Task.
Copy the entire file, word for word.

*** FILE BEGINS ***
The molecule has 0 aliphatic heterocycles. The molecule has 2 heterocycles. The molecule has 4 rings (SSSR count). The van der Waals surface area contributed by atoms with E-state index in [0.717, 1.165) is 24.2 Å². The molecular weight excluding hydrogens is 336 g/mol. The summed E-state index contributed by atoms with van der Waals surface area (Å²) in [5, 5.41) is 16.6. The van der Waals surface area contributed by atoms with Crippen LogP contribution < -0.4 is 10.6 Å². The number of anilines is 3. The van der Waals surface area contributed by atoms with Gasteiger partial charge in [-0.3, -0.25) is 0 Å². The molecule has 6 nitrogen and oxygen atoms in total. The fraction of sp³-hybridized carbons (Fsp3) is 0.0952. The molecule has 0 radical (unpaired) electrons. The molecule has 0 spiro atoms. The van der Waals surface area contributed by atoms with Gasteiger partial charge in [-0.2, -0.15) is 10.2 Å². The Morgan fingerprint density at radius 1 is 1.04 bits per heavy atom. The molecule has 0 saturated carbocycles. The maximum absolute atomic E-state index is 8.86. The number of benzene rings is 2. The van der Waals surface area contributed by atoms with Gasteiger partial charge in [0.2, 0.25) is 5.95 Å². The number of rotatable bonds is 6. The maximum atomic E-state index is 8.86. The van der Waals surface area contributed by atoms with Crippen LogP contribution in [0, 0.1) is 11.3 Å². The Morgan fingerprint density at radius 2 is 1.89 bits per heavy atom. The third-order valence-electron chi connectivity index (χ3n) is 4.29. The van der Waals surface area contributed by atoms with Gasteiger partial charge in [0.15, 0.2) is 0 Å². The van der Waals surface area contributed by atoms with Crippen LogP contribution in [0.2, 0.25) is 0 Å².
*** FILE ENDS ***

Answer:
The molecule has 0 aliphatic heterocycles. The molecule has 2 heterocycles. The molecule has 4 rings (SSSR count). The van der Waals surface area contributed by atoms with E-state index in [0.717, 1.165) is 24.2 Å². The molecular weight excluding hydrogens is 336 g/mol. The summed E-state index contributed by atoms with van der Waals surface area (Å²) in [5, 5.41) is 16.6. The van der Waals surface area contributed by atoms with Crippen LogP contribution < -0.4 is 10.6 Å². The number of anilines is 3. The van der Waals surface area contributed by atoms with Gasteiger partial charge in [-0.3, -0.25) is 0 Å². The molecule has 6 nitrogen and oxygen atoms in total. The fraction of sp³-hybridized carbons (Fsp3) is 0.0952. The molecule has 0 radical (unpaired) electrons. The molecule has 0 spiro atoms. The van der Waals surface area contributed by atoms with Gasteiger partial charge in [-0.2, -0.15) is 10.2 Å². The Morgan fingerprint density at radius 1 is 1.04 bits per heavy atom. The molecule has 0 saturated carbocycles. The maximum absolute atomic E-state index is 8.86. The number of benzene rings is 2. The van der Waals surface area contributed by atoms with Gasteiger partial charge in [0.2, 0.25) is 5.95 Å². The number of rotatable bonds is 6. The maximum atomic E-state index is 8.86. The van der Waals surface area contributed by atoms with Crippen LogP contribution in [0, 0.1) is 11.3 Å². The Morgan fingerprint density at radius 2 is 1.89 bits per heavy atom. The third-order valence-electron chi connectivity index (χ3n) is 4.29. The van der Waals surface area contributed by atoms with Gasteiger partial charge in [0.15, 0.2) is 0 Å². The van der Waals surface area contributed by atoms with Crippen LogP contribution in [0.2, 0.25) is 0 Å².